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Best week, worst week: Plank gets boost in new Under Armour stock; AG goes after ‘Money Guy’

Under Arnour’s addition of non-voting C Class shares this week further strengthened  founder and CEO Kevin A. Plank’s control of the sporting goods manufacturer while the  Maryland Attorney General’s office is lookiing to put investment adviser and infomercial star Philippe Rousseaux and his Towson firms out of business.

Legal afairs writer Danny Jacobs wrote this week that three days after Under Armour announced a proposed change in its stock structure, a shareholders’ lawsuit was filed seeking to prevent the plan from proceeding. The potential class-action lawsuit, filed Thursday in Baltimore City Circuit Court, alleges the change will “entrench” founder and CEO Kevin A. Plank even if “his performance in office begins to deteriorate.”

The company’s board of directors approved a plan that would give current shareholders a new, non-voting Class C share for each Class A or Class B share they currently own. The change needs to be approved by shareholders in an Aug. 26 meeting to go into effect.

Plank holds more than 90 percent of the Class B stocks, which have 10 times the voting power of Class A shares, giving him two-thirds of the voting shares despite just holding less than 17 percent of the overall stock.

Adding a third class would allow Plank to continue to sell shares while exceeding the 15 percent cutoff — permitting him to maintain control over the company’s future while Under Armour continues to expand.

The lawsuit alleges the board of directors “did not obtain meaningful safeguards in exchange for the extraordinarily valuable benefit that is being bestowed upon Plank at the expense of public shareholders.”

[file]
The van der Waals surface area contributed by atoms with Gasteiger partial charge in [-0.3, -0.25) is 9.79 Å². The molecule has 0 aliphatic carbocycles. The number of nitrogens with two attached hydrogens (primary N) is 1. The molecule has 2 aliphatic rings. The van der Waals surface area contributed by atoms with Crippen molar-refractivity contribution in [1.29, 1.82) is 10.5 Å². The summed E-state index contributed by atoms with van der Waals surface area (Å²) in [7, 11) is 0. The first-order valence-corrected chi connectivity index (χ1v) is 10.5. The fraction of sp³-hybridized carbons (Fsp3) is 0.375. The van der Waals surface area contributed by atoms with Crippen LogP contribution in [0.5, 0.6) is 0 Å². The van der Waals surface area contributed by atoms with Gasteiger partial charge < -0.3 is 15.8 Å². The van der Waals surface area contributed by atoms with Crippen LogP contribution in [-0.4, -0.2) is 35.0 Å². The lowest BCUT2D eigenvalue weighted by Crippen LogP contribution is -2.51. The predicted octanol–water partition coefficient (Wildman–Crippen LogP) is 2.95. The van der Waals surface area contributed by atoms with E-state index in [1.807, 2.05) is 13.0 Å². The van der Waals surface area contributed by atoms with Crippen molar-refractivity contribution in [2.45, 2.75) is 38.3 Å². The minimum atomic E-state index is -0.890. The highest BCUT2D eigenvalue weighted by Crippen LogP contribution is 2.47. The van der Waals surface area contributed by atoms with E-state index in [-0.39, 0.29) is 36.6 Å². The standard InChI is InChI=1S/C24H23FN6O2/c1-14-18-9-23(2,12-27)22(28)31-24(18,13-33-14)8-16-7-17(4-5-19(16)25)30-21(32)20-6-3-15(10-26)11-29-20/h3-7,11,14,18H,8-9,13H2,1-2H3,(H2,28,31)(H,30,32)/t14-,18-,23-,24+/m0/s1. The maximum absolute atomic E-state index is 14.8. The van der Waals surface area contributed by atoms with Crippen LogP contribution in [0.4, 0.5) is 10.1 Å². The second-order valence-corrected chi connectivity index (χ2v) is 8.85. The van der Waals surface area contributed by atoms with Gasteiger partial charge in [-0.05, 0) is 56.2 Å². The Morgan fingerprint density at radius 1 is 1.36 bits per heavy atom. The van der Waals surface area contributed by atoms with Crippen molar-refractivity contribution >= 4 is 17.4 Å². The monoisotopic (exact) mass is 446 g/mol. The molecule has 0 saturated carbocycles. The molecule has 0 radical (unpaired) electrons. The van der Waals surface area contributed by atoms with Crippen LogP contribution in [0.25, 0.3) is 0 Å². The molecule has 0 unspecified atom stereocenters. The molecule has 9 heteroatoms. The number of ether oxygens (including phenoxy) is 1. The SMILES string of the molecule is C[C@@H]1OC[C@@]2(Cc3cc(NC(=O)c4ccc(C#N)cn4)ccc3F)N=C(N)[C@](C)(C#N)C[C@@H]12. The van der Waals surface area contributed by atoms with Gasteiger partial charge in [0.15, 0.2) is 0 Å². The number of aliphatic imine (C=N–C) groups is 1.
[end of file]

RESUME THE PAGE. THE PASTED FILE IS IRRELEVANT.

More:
Meanwhile, legal affairs writer Steve Lash reported that Maryland Attorney General Brian E. Frosh wants to put investment adviser and infomercial star Philippe Rousseaux and his Towson firms out of business.

Frosh alleges in an administrative filing that Rousseaux, either independently or through his Everest financial companies, has misled clients about service charges and the firms’ stock market successes and falsified forms intended to protect investors when transferring assets.

Frosh seeks revocation of Rousseaux’s registration as an investment adviser representative in Maryland and a prohibition on him and his two firms — Everest Wealth Management Inc. and Everest Investment Advisors Inc. – from operating in the securities or investment advisory business in Maryland.

On Wednesday, Maryland Securities Commissioner Melanie Senter Lubin signed an order requiring Rousseaux to respond to the claims by early July and state whether he seeks a hearing before the commission. Failure to respond will result in a subsequent order revoking Rousseaux’s registration and barring him and his companies from operating in the state, Lubin’s signed order stated.

Rousseaux, whose “Money Guys” advertisements run on Baltimore-area television, and his two companies issued a statement Thursday afternoon denouncing Frosh’s allegations.

In the administrative filing, Frosh alleges Rousseaux and EIA “falsely represented to investors” that the company’s “wrap fee” investment program enabled them to invest in certain products without being charged brokerage commissions or transaction fees. But the attorney general said the securities division found in March 2014 that clients were being charged transaction fees of about $8,000.

Advertisements for the wrap-fee investments also included “false and misleading” information by using outdated data of investment returns and failing to depict how clients fared relative to their initial and subsequent investments, Frosh claims.